Train a Child in the Way They Should Go and Grow...
Photo of West Point Grad Crying at Ceremony Represents the American Dream
Article and image courtesy of ABC News. This stunning photo, captured by a Army Staff Sgt. Vito T. Bryant, shows tears streaming down Idrache's face during the graduation ceremony. And while the photo is powerful enough, his response explaining his tears are a great representation of the American Dream.
Here's what he wrote:
"I want to thank everyone for your kind and thoughtful comments on this picture. SSG Bryant captured a moment that I will never forget. At this moment, I was overwhelmed with emotions.
Three things came to mind and led to those tears. The first is where I started. I am from Haiti and never did I imagine that such honor would be one day bestowed on me.
The second is where I am. Men and women who have preserved the very essence of the human condition stood in that position and took the same oath. Men who preserved the Union in a dark period of this country's history. Men who scaled the face of adversity and liberated Europe from fascism and nazism. Women like CPT Griest, LT Haver, MAJ Jaster who rewrote the narrative and challenged the status quo to prove themselves worthy of being called Rangers.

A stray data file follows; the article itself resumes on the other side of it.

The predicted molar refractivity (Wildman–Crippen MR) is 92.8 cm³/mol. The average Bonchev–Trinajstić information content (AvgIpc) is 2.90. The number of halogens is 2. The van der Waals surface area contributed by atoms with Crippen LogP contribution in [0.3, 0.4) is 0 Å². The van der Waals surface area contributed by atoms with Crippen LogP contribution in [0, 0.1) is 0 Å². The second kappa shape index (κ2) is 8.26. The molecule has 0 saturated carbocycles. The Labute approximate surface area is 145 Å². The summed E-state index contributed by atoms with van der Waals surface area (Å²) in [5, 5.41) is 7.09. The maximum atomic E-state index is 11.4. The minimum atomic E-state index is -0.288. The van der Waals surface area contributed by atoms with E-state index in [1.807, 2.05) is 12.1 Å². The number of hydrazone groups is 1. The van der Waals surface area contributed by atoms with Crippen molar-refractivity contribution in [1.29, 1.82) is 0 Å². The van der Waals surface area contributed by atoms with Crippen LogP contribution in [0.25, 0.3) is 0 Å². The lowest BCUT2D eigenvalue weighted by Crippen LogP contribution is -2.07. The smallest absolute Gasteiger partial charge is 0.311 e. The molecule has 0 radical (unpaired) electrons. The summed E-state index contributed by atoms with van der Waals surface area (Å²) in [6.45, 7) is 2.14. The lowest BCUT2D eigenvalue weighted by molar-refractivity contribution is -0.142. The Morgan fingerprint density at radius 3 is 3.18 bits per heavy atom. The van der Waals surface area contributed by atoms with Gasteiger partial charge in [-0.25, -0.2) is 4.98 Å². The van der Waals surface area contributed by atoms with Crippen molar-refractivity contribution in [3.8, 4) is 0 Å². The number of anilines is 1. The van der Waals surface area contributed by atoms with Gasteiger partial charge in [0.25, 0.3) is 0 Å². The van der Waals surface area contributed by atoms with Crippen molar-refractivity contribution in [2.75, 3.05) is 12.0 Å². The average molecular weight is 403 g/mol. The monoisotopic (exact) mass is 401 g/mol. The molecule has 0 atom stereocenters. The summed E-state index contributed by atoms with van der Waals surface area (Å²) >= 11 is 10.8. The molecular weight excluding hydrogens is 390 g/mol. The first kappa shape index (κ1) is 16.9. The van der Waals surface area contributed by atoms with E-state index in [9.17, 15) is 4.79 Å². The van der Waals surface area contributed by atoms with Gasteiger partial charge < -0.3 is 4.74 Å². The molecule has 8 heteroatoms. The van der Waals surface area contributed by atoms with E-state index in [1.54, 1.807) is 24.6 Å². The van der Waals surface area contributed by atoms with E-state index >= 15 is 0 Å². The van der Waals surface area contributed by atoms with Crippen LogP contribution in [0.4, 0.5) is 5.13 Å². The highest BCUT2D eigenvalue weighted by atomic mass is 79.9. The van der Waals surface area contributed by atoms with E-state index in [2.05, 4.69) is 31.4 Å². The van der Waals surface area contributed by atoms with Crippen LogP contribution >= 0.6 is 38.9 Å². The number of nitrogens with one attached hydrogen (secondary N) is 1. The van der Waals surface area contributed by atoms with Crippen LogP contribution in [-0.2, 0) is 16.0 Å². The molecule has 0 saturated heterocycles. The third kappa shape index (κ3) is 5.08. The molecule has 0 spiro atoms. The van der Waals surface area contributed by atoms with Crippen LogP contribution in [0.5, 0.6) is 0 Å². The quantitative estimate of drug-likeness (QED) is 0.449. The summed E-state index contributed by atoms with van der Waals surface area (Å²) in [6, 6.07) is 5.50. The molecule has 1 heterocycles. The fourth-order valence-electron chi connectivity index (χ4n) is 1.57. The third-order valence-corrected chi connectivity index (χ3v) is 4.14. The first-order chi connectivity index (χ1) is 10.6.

The third is my future. Shortly after leave, I will report to FT. Rucker to start flight school. Knowing that one day I will be a pilot is humbling beyond words. I could not help but be flooded with emotions knowing that I will be leading these men and women who are willing to give their all to preserve what we value as the American way of life.
To me, that is the greatest honor. Once again, thank you."
Donovan Livingston's Harvard Graduation Speech
Article courtesy of the Charlotte Observer / Bryan Anderson: When Fayetteville native Donovan Livingston took the stage Wednesday to deliver a spoken word poem at a convocation of the Harvard Graduate School of Education, his main concern was inspiring future educators.As an estimated 2,200 people listened, Livingston spoke passionately about the hurdles that black people must overcome in today’s education system.
What he didn’t imagine was that within hours, a video of his speech would go viral. By Friday, it had received more than five million online views, and additional viewers were discovering it every minute.
“How does it feel to go virus?” asked his father, Harold Livingston, slightly confusing the Internet term.